Midwest Fertility Specialists
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Low Sperm Count

A low sperm count is a common and treatable cause of male infertility

At Midwest Fertility Specialists (MFS), our team believes it’s important to consider female and male infertility before making a treatment plan. As such, our Indiana fertility doctors will order a semen analysis to determine whether you have a low sperm count. Your sperm count, or sperm concentration, can provide valuable information about your ability to father a child.

What is a low sperm count and how does it affect fertility?

If the semen you ejaculate contains fewer than 15 million sperm per milliliter (mL) of semen or 39 million per ejaculation, your sperm count is considered to be low. If no sperm are present, our Indiana fertility doctors will make a diagnosis of azoospermia.

When your sperm count is low, it decreases the chance of your sperm fertilizing your partner’s egg. As a result, pregnancy is less likely to occur. However, this doesn’t mean that it’s impossible to father a child. In fact, many men with a low sperm count end up having a healthy baby, often with help from fertility treatments.

What causes low sperm concentration?

Men must have a normally functioning hypothalamus, pituitary gland and testicles (testes). The hypothalamus and pituitary gland produce hormones that tell the testicles to produce sperm. Small tubes then transport the sperm from the testicles so that they mix with semen before being ejaculated out of the penis. Problems in any of these areas can result in male infertility.

The most common low sperm count causes include medical, environmental and lifestyle issues.

  • Medical and health issues. While ejaculation problems and blockages can prevent the sperm from being ejaculated, hormonal imbalances can affect normal sperm production. Other issues include varicoceles (varicose veins in the scrotum), infections, undescended testicles, chromosomal defects, certain medications, and past surgeries and injuries.
  • Environmental causes. Some of the most common examples are exposure to industrial chemicals, heavy metals, radiation and excessive heat near the testicles.
  • Lifestyle factors. Tobacco, illicit drug and excessive alcohol use can lower the quantity and quality of your sperm. Additionally, being overweight or having uncontrolled stress can negatively affect your sperm.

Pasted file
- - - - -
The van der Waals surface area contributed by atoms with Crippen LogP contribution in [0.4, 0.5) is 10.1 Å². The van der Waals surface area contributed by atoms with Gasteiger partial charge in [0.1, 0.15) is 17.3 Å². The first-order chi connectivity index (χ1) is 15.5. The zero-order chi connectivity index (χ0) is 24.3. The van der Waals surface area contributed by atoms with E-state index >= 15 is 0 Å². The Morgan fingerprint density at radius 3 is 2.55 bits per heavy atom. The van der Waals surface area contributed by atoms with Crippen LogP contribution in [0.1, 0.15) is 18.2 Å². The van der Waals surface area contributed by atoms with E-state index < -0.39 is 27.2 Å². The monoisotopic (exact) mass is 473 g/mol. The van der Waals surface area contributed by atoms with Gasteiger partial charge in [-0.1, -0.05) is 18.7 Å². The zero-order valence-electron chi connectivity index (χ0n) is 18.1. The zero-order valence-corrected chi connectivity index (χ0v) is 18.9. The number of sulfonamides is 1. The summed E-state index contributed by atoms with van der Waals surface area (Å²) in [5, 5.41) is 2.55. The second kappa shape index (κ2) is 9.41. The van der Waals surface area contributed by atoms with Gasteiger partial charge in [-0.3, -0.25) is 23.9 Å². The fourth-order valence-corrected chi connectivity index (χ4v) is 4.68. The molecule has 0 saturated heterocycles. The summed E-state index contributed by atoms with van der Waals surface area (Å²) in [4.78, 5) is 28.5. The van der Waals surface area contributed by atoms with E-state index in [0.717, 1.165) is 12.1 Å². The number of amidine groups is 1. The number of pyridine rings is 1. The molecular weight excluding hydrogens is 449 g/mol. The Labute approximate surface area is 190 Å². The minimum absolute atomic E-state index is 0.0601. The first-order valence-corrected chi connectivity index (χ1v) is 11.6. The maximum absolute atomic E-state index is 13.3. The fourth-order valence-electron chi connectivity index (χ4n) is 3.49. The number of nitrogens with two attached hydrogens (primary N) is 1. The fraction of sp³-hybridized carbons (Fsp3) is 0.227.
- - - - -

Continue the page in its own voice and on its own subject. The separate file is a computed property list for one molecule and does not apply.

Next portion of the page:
Sometimes, testing may suggest you have a low sperm concentration. However, this could be due to issues with testing. As a result, our fertility doctors often look at the results of more than one semen analysis. Our team also recommends following all semen analysis recommendations for the best results.

Diagnosing and treating male infertility

If you and your partner are having trouble conceiving, our Indiana fertility doctors will run a full diagnostic workup. For men, this includes taking a medical history and ordering a semen analysis. The semen analysis requires you to provide a semen sample through masturbation. Our andrologists will then examine it under a microscope to determine the following information.

  • Sperm count
  • Semen volume
  • Sperm shape (morphology)
  • Sperm movement (motility)

There is no need to panic if you have a low sperm concentration. Our fertility doctors offer many highly effective treatments.

  • In vitro fertilization (IVF) involves fertilizing your partner’s eggs in the IVF laboratory using your sperm. Your doctor will then transfer one of the resulting embryos to your partner’s uterus.
  • Intracytoplasmic sperm injection (ICSI) adds another step to IVF. Instead of allowing the sperm and egg to meet in a petri dish, an embryologist directly injects a single healthy sperm into each egg.
  • Sperm donation is an option if your sperm count is extremely low. This involves finding a healthy donor to provide sperm for intrauterine insemination (IUI) or IVF.

Other treatments may include surgery with a urologist, medications for infections or hormonal issues, and treatments for sexual issues like erectile dysfunction.

Get help for a low sperm count today

If you’ve been trying to conceive for a year, or six months if the female partner is over 35, it’s time to get an infertility evaluation. Contact us to schedule an appointment and start on the path to parenthood.

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